At the sight of the paratroopers beginning to fall from the lead aircraft, I eased off power on the left engine and flipped on the red jump light.

When I saw that the troops had cleared the other aircraft, I waited for a confirming holler from the crew chief, but instead he yelled, "The first one fell down in the door. They didn't get out!" Now, safely through the DZ and no longer under major ground fire, I was able to break through the mental block of the co-pilot by ordering him to repeat my instructions and then perform them.

Although I didn't welcome the thought of a second pass over the DZ, I yelled to the crew chief that I'd reset the lights and to 'shoot and push him out if he falls down again!" By that time I was past the Rhine, so I made a left 45 and a tight right turn around t line up for a reverse pass and saw that the DZ was clear. The return drop across the DZ went smoothly with no other aircraft in the area and attracted only light ground fire until the troops began their drop onto the large grassy clearing now littered with parachutes. About the time the last jumper cleared the aircraft, white puffs of bursting flak began appearing 20 feet in front of the plane's nose. While the German gunner tried to zero in on his only target, I pushed the nose down into a steep dive, but couldn't out-race the lowering barrage. We finally got below his line of fire in a tie with the flak bursts still 20 feet directly ahead of us.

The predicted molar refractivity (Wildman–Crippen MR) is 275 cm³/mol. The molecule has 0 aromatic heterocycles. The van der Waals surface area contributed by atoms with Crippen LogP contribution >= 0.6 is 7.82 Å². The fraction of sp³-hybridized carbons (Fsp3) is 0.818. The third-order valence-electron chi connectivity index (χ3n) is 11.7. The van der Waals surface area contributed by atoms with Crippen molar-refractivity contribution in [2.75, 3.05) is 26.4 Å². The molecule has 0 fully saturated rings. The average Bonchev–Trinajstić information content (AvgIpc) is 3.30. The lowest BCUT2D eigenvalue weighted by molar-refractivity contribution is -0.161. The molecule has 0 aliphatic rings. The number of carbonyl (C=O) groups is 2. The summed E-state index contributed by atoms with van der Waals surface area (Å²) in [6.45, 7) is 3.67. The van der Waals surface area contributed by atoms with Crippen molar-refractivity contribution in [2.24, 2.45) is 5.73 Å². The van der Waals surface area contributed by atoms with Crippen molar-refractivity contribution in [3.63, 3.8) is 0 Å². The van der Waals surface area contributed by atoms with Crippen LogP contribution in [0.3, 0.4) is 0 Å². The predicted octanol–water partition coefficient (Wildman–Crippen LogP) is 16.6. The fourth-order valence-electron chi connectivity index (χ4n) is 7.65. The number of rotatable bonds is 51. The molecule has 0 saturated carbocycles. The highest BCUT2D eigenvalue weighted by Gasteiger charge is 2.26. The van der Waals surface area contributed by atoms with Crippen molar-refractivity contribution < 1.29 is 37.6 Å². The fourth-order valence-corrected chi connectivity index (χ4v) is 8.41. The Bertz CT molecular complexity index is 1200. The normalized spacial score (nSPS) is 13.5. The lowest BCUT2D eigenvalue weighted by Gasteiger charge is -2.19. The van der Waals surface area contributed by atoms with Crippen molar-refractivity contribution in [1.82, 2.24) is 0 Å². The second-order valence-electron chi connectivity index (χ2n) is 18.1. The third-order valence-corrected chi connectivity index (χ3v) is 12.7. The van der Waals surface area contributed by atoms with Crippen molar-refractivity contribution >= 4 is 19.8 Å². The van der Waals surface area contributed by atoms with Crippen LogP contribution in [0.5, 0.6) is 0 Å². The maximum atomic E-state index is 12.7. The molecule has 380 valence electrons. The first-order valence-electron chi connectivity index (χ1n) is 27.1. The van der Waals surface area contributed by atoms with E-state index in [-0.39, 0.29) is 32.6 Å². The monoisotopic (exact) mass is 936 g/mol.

Later, after the crew chief had pulled in the shroud lines, he came to the cockpit and casually asked, "You didn't really mean for me to shoot him, did you?" I half-laughingly replied, "No, but they didn't know that." Silently, I prided myself on how well this strategy had worked. However, several minutes passed before I suddenly realized that the crew chief hadn't know it either. With only a few bullet holes in the fuselage and lift surface, the return trip to Spanhoe proved to be uneventful, except for the recurring and sobering thought of the possible outcome form my verbal outburst to the crew chief. ~ Dick Ford ~ Return to Index

Interview with Henry Hamby, 310 TCS, with George Cholewczynski, 8/25/01.

Letís go with Normandy. When the group came back from North Africa, they formed the new squadrons, the 309th and 310th, and you were picked to be squadron commander of the 310th.

Thatís right.

On the run-up to the Normandy invasion, there was Operation EAGLE.

I donít remember that name.

This was the dress rehearsal for the Normandy drop in May with the same checkpoints, except backwards.

I really donít remember. We flew that route pretending what we were doing, but didnít know it at that time.

From everything that I heard, it was a lousy mission, and you did not have a good time doing that - the weather was bad - that was one factor.

Yes. A friend of mine in 313th group was killed on that mission. Somebody just flew right into him. His name was Burt Fleet. He was in the 313th I think.

One of the questions [your son] Chip had was about the many gallons of paint that came in before Normandy to stripe the aircraft with.

You see many pictures of that. It was not just us, all the allied planes got those stripes before the invasion so that OUR OWN people would know that they were friendly aircraft. .

This was done as a reaction to what happened in Sicily in 1943.

I was not on that mission. I was in North Africa at the time. Our group did not take part in that mission.

You guys were doing a lot of logistics and support work.

Exactly right.

Do you recall any of the briefing for Normandy? McLelland was in command at that time.

Yes he was. He stayed in command until....

I think he got sick before Holland....